Image credit: Advanced Power Electronics Corp. | RS Components | Mouser Electronics
Power MOSFETs are specialized metal oxide semiconductor field-effect transistors (MOSFET) designed to handle significant power levels.
Although early power MOSFET manufacturing used several different designs, the Vertical Diffused MOS (VDMOS) — also known as the Double-diffused MOS (DMOS) — emerged as the predominate design. The terms "vertical" and "diffusion" are adequate to describe the construction of a power MOSFET. "Vertical" refers to the fact that, unlike traditional (or "lateral") MOSFETs, a power MOSFET's source terminal is above its drain terminal, resulting in a primarily vertical current. By contrast, a lateral MOSFET's source and drain terminals are on opposite sides of the device, with the gate situated on the n-doped channel. "Diffusion" refers to the device's manufacturing process: the p-type and n-type wells that sit on the n-type substrate are created using a double-diffusion process.
A VDMOS diagram, showing its vertical construction and N+ and P+ wells.
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Despite the predominance of VDMOS, some lateral power MOSFETs are still used in specialized applications.
Power MOSFET operation is slightly different than that of a lateral e-MOSFET. In lateral MOSFETs, planar construction results in current and breakdown voltage values which are functions of the channel dimensions, rendering the device relatively inefficient. In contrast, the vertical construction of power MOSFETs results in voltage ratings which are functions of the doping and thickness of the n-type well, while current rating remains a function of channel width. Power MOSFETs are therefore able to sustain high voltages and high currents without increasing the size of the device.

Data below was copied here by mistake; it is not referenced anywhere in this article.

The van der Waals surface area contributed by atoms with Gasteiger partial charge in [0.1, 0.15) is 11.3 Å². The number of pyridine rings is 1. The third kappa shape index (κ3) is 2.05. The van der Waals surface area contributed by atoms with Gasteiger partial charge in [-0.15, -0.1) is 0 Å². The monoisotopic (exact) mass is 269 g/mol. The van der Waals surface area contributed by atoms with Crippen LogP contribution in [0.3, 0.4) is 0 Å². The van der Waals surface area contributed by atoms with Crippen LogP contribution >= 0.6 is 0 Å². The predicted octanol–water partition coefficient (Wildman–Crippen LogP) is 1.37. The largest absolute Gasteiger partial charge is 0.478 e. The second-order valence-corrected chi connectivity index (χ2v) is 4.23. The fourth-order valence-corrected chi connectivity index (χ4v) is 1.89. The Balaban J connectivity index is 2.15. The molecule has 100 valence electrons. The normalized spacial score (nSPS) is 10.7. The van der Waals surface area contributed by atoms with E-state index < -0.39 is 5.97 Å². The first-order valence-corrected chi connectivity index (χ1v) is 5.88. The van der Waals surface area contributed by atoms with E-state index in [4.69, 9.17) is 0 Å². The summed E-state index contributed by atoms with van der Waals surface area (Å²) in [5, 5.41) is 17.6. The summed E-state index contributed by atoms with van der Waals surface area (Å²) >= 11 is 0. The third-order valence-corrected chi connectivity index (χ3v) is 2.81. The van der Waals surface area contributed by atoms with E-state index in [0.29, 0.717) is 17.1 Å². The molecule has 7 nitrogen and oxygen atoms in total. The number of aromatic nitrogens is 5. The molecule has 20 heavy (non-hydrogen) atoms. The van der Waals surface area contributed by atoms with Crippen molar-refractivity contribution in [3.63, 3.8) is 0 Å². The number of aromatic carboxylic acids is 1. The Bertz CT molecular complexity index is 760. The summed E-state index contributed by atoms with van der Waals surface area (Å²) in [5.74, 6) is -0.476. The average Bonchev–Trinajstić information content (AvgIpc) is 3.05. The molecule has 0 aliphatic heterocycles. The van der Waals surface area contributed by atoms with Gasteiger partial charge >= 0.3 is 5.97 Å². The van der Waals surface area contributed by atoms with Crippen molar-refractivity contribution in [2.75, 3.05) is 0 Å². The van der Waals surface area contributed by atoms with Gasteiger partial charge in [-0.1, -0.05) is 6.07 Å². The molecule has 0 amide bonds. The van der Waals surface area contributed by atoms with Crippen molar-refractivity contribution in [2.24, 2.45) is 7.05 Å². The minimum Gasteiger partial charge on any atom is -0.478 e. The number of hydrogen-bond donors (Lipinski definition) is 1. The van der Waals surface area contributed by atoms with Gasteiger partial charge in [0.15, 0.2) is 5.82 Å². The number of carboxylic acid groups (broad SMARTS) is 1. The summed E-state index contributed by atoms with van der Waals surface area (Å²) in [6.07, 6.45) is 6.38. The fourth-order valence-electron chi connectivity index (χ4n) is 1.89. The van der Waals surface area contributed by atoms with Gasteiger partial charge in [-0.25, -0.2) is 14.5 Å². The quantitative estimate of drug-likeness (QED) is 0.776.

The video below provides an excellent introduction to transistors, semiconductors, doping, and, towards the end of the video, power MOSFET.
Video credit: DesignWorldVideo
Power MOSFETs are used in many applications necessitating power semiconductors. Compared to insulated-gate bipolar transistors (IGBT) and thyristors, power MOSFETs feature very high switching speeds and improved efficiency at low voltages. Power MOSFETs are the most common low-voltage (less than 200 V) switch in use, and can be found in power supplies, DC-DC converters, and controllers.
Operating Principles and Specifications
Like all MOSFETs, power MOSFETs switch and regulate a current that flows between the source (S) and drain (contacts) by varying voltage at the gate (G) terminal. By applying a voltage to the gate, a channel is created between the gate and the source, allowing current to flow.
By increasing the gate-source voltage (VGS), the channel becomes larger and the drain current (ID) increases. The relationship between the gate voltage and drain voltage is dependent upon the following equation:
ID = drain current
K = device constant
VGS = gate voltage
VT = threshold voltage
Threshold voltage (VT) refers to the minimum voltage necessary to create a channel. By visually plotting a device's drain current against its various gate-source voltages we can determine the device's transfer characteristics. A graphical representation of a typical n-channel power MOSFET's transfer characteristics is shown below.
Image credit: Circuitstoday
When selecting power MOSFET products, two important specifications to consider include drain saturation current and gate-source cutoff voltage.
Drain saturation current (IDSS) is a measure of drain current saturation, which occurs when the drain-source voltage equals the gate-source voltage. When a MOSFET's drain current reaches a maximum value it remains there despite any increases in the drain-source voltage; this extra voltage is accommodated by a depletion layer located at the drain end of the gate. This condition is known as drain current saturation, and is represented by IDSS as a maximum current value.
Gate-source cutoff voltage (VGS(Off)) is the value of the gate-source voltage (VGS) which results in a drain current (ID) value of close to zero.
Power MOSFETs can be manufactured and tested using standards developed by a diverse range of societies and associations. Examples include:
ASTM F1096 (Measuring MOSFET saturated threshold voltage)
BS IEC 60747-8-4 (MOSFETs for power switching applications)
JEDEC JESD 24 (Power MOSFETs)
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